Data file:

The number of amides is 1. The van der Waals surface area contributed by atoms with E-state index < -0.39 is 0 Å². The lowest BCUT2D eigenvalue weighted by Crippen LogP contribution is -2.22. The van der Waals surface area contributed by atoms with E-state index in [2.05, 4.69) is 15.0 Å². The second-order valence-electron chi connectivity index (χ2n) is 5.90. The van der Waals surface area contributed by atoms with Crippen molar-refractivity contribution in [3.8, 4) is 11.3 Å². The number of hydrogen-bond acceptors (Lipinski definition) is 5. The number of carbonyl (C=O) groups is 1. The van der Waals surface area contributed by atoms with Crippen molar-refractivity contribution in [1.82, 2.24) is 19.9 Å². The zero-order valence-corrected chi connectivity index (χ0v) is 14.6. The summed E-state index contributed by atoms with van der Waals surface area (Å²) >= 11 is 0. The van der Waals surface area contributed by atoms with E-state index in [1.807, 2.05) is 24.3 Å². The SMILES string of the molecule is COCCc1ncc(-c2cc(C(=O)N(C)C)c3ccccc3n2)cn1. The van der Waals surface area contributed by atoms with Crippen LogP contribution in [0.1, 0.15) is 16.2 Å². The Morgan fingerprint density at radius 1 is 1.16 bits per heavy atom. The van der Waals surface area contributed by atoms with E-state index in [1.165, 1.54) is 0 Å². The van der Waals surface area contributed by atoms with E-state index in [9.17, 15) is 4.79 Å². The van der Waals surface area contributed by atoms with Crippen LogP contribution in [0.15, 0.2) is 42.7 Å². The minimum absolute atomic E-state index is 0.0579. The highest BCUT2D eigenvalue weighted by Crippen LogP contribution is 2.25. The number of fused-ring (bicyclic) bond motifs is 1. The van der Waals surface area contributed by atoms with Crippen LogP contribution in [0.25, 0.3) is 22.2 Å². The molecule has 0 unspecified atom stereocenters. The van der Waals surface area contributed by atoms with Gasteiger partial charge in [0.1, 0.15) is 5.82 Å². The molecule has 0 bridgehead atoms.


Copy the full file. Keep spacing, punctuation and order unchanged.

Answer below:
The number of amides is 1. The van der Waals surface area contributed by atoms with E-state index < -0.39 is 0 Å². The lowest BCUT2D eigenvalue weighted by Crippen LogP contribution is -2.22. The van der Waals surface area contributed by atoms with E-state index in [2.05, 4.69) is 15.0 Å². The second-order valence-electron chi connectivity index (χ2n) is 5.90. The van der Waals surface area contributed by atoms with Crippen molar-refractivity contribution in [3.8, 4) is 11.3 Å². The number of hydrogen-bond acceptors (Lipinski definition) is 5. The number of carbonyl (C=O) groups is 1. The van der Waals surface area contributed by atoms with Crippen molar-refractivity contribution in [1.82, 2.24) is 19.9 Å². The zero-order valence-corrected chi connectivity index (χ0v) is 14.6. The summed E-state index contributed by atoms with van der Waals surface area (Å²) >= 11 is 0. The van der Waals surface area contributed by atoms with E-state index in [1.807, 2.05) is 24.3 Å². The SMILES string of the molecule is COCCc1ncc(-c2cc(C(=O)N(C)C)c3ccccc3n2)cn1. The van der Waals surface area contributed by atoms with Crippen LogP contribution in [0.1, 0.15) is 16.2 Å². The Morgan fingerprint density at radius 1 is 1.16 bits per heavy atom. The van der Waals surface area contributed by atoms with E-state index in [1.165, 1.54) is 0 Å². The van der Waals surface area contributed by atoms with E-state index in [9.17, 15) is 4.79 Å². The van der Waals surface area contributed by atoms with Crippen LogP contribution in [0.15, 0.2) is 42.7 Å². The minimum absolute atomic E-state index is 0.0579. The highest BCUT2D eigenvalue weighted by Crippen LogP contribution is 2.25. The number of fused-ring (bicyclic) bond motifs is 1. The van der Waals surface area contributed by atoms with Crippen LogP contribution in [0.25, 0.3) is 22.2 Å². The molecule has 0 unspecified atom stereocenters. The van der Waals surface area contributed by atoms with Gasteiger partial charge in [0.1, 0.15) is 5.82 Å². The molecule has 0 bridgehead atoms.